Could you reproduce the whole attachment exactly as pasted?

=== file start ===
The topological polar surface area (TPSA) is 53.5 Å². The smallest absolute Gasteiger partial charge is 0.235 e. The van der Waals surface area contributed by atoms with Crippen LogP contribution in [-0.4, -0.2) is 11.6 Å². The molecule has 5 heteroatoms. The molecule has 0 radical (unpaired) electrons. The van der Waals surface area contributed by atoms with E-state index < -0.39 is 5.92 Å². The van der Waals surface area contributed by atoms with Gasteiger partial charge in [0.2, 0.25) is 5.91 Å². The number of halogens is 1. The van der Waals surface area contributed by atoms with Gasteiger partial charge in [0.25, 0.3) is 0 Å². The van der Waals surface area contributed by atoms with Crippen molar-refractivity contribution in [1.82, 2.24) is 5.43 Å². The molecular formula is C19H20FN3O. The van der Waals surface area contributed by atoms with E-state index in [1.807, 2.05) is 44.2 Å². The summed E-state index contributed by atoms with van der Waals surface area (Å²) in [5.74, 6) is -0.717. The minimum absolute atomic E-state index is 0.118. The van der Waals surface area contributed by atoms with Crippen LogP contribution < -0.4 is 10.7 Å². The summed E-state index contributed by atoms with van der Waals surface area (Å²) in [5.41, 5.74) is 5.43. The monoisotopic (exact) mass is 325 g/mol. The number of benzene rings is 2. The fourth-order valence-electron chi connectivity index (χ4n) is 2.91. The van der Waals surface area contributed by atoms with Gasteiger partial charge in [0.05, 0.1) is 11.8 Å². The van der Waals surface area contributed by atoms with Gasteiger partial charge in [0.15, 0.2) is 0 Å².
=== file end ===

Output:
The topological polar surface area (TPSA) is 53.5 Å². The smallest absolute Gasteiger partial charge is 0.235 e. The van der Waals surface area contributed by atoms with Crippen LogP contribution in [-0.4, -0.2) is 11.6 Å². The molecule has 5 heteroatoms. The molecule has 0 radical (unpaired) electrons. The van der Waals surface area contributed by atoms with E-state index < -0.39 is 5.92 Å². The van der Waals surface area contributed by atoms with Gasteiger partial charge in [0.2, 0.25) is 5.91 Å². The number of halogens is 1. The van der Waals surface area contributed by atoms with Gasteiger partial charge in [0.25, 0.3) is 0 Å². The van der Waals surface area contributed by atoms with Crippen molar-refractivity contribution in [1.82, 2.24) is 5.43 Å². The molecular formula is C19H20FN3O. The van der Waals surface area contributed by atoms with E-state index in [1.807, 2.05) is 44.2 Å². The summed E-state index contributed by atoms with van der Waals surface area (Å²) in [5.74, 6) is -0.717. The minimum absolute atomic E-state index is 0.118. The van der Waals surface area contributed by atoms with Crippen LogP contribution < -0.4 is 10.7 Å². The summed E-state index contributed by atoms with van der Waals surface area (Å²) in [5.41, 5.74) is 5.43. The monoisotopic (exact) mass is 325 g/mol. The number of benzene rings is 2. The fourth-order valence-electron chi connectivity index (χ4n) is 2.91. The van der Waals surface area contributed by atoms with Gasteiger partial charge in [0.05, 0.1) is 11.8 Å². The van der Waals surface area contributed by atoms with Gasteiger partial charge in [0.15, 0.2) is 0 Å².